Functional Javascript: The Good Parts
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Functional Javascript: The Good Parts

Follow Along:

Functional programming encourages us to organize our code well and helps us create code that is easier to reason about. The less we reinvent the wheel and use a well-tested tool, the easier it is to maintain our application code.

"Pure" functions return a result based only on what you pass in. You never have to worry it is going to do something unexpected. Higher order functions (functions that take other functions as parameters) let us reuse code in places we wouldn't expect, like loops. Composition allows you to create larger tools from smaller ones.

Javascript is a great functional language, but some ideas are harder to implement than others, and some aren't worth using in JS at all! After having wandered the Functional JS wastes for a few years, I will tell you stories of the dangers that lurk, as well as the rewards that await you if you apply Functional JS wisely.

About Me

Sean Hess

Programmer, Inventor, Startup Advisor. Solve hard problems, build productive teams.

What is Functional Programming?

In computer science, functional programming is a programming paradigm, a style of building the structure and elements of computer programs, that treats computation as the evaluation of mathematical functions and avoids state and mutable data. — Wikipedia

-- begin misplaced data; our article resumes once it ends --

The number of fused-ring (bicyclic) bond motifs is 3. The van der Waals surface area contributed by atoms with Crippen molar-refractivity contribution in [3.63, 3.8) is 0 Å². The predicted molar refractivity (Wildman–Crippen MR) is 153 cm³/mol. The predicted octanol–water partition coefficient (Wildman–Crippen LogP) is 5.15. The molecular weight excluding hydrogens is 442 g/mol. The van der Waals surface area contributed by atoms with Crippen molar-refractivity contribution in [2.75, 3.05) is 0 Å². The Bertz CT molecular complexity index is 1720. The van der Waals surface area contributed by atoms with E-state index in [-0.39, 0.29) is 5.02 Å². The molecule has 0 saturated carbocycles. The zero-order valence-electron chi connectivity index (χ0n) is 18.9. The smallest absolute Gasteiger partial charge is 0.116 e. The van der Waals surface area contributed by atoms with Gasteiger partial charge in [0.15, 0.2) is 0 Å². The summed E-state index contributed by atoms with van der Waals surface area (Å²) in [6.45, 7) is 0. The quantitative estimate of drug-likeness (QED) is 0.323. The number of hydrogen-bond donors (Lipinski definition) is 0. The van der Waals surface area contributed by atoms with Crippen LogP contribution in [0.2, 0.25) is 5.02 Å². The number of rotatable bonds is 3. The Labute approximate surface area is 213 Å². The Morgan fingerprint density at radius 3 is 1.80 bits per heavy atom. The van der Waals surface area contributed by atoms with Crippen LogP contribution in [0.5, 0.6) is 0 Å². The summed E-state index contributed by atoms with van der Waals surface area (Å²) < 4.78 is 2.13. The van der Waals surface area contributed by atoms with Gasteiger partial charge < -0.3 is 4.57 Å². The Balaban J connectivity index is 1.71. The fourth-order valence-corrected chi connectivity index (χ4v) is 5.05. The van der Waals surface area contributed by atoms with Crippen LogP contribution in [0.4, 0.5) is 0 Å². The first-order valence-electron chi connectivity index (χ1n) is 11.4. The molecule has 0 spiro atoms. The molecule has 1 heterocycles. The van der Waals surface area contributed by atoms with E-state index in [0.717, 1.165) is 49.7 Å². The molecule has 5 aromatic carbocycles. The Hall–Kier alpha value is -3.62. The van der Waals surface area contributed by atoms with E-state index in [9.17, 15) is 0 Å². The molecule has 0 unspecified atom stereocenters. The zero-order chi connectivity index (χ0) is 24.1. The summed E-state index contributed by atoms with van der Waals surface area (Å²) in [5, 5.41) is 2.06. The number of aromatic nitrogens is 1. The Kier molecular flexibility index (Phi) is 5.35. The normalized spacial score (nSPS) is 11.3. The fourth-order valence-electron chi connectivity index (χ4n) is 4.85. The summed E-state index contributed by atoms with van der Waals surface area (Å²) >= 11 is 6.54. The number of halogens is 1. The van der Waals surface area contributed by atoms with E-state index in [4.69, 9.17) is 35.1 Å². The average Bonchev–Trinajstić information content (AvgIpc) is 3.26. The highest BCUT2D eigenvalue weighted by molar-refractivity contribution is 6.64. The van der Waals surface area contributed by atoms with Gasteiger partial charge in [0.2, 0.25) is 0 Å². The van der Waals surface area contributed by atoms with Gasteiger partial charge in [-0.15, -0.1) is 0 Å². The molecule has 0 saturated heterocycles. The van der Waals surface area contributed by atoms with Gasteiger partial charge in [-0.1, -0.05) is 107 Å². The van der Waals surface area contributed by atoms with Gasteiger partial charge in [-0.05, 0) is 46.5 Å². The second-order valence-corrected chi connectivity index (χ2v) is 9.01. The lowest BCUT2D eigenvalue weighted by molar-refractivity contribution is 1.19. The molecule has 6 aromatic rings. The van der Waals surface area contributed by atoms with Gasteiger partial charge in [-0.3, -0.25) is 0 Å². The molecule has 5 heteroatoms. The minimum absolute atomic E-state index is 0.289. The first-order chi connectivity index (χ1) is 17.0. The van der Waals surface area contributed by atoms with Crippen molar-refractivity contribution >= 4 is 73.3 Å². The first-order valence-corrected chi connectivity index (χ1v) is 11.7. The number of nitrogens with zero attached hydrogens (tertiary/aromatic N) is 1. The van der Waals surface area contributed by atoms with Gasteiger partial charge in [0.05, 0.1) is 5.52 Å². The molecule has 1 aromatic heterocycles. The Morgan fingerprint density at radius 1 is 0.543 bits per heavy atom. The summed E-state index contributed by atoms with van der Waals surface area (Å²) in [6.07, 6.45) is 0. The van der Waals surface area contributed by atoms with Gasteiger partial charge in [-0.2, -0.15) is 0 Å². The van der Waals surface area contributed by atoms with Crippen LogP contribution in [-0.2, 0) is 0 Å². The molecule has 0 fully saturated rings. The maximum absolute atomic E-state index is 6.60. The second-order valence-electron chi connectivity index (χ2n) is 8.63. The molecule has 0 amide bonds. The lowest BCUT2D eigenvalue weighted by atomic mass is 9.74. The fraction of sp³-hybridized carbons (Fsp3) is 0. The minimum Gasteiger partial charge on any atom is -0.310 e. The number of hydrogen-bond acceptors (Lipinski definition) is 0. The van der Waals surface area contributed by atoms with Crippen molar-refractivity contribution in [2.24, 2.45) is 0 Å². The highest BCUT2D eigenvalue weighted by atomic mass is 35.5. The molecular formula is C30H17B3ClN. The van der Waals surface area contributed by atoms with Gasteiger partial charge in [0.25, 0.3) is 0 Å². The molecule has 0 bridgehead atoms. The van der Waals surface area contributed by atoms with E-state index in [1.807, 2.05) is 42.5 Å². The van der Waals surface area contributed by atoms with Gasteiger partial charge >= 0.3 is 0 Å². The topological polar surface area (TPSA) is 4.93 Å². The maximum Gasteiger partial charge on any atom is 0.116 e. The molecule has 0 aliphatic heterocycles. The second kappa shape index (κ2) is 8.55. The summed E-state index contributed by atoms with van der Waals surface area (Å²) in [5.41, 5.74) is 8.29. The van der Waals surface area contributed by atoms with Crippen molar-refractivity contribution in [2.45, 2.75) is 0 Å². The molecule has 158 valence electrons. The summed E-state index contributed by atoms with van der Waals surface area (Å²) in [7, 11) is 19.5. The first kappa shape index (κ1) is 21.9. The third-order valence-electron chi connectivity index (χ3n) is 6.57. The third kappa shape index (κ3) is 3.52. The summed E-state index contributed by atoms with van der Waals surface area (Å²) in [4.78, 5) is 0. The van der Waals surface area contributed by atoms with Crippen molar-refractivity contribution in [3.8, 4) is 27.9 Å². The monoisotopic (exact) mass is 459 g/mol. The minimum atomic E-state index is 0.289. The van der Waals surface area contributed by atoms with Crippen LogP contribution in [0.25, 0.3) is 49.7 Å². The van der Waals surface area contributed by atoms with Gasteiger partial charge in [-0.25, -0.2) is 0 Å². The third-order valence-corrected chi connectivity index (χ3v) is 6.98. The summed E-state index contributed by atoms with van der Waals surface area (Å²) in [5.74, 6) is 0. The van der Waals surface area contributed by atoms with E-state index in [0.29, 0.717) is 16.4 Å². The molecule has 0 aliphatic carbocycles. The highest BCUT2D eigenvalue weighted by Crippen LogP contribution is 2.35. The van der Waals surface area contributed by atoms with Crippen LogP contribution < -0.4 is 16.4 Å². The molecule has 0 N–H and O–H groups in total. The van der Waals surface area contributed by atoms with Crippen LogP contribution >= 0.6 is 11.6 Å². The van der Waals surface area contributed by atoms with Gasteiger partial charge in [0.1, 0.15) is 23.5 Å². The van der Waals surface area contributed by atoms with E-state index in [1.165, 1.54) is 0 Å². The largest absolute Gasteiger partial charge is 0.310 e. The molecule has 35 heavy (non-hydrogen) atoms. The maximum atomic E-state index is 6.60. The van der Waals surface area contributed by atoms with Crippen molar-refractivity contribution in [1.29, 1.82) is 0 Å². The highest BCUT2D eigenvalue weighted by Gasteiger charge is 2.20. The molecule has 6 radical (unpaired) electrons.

Wait, What?

The alternative: Imperative Programming

Series of instructions to the computer to access & modify memory.

// I understand how every line of this works!
var totalAge = 0
for (var i = 0; i < users.length; i++) {
    totalAge += users[i].age

Functional Programming

Functions as high-level tools you combine to do something. Math!

// don't know how this works, but it's clear what it does
var totalAge =

History - a separate track:

  • 1930 Lambda Calculus
  • 1958 Lisp and friends, John McCarthy
  • 1977 FP and composition. John Backus
  • 1978 ML
  • 1987 Haskell
  • 2004+ Scala, F#, Clojure
  • 2010+ Popularity? [1]

Why functional programming?

What instead of How

Guarantees mean we can make nifty assumptions. Easier maintenance.

More code is reusable. Toolbox to Workshop

More expressive. Orders of magnitude smaller.

Tradeoffs: Bigger Vocabulary


Failing to convince people at I.TV

Tradeoffs: New Concepts

Learning languages is so easy. I speak both English and Pig latin! - Programmers

Concepts: Pure Functions

Elevate the pure functions from the impure, lest they drag your whole codebase into the mire. — Saint Curry (not the spice)

Pure functions return the same result given the same arguments. Calling them does not cause side effects like mutation or IO.

Example: Isaac Netwon

class Apple {
    constructor(gravity) {
        this.y = 0
        this.gravity = -9.8
        this.velocity = 0

    // fall depends on this.gravity, and this.y, which can change. 
    // this is the right equation, I think...
    // what happens if I call this twice?
    fall(dt) {
        this.y += this.gravity * dt

Separate out the pure calculation:

// look at this nice function I found on NPM!
// I guess my function was totally wrong
function doPhysics(a, v0, dt) {
    return v0*dt + (a*dt^2)/2

var distance = doPhysics(apple.gravity, apple.velocity, dt)

apple.y += distance

Pure: Referential Transparency

The output is ONLY a function of the inputs. Swap it out.

  • Optimizations - concurrency, memoization
  • Easier to test and refactor
  • Encourages reuse - independent of any classes (Apple vs fall vs doPhysics)

Pure: No Side Effects

It doesn't mess anything else up. It won't change your arguments, global state, or the file system.

  • Safe and Predictable - less brain space

Separate the Pure from the rest

You still need IO and have state. Find the pure calculations and keep them separate

Concepts: Higher Order Functions

Higher Order Functions take a function as a parameter, or return a function. They let us reuse code in places we wouldn't expect, like loops.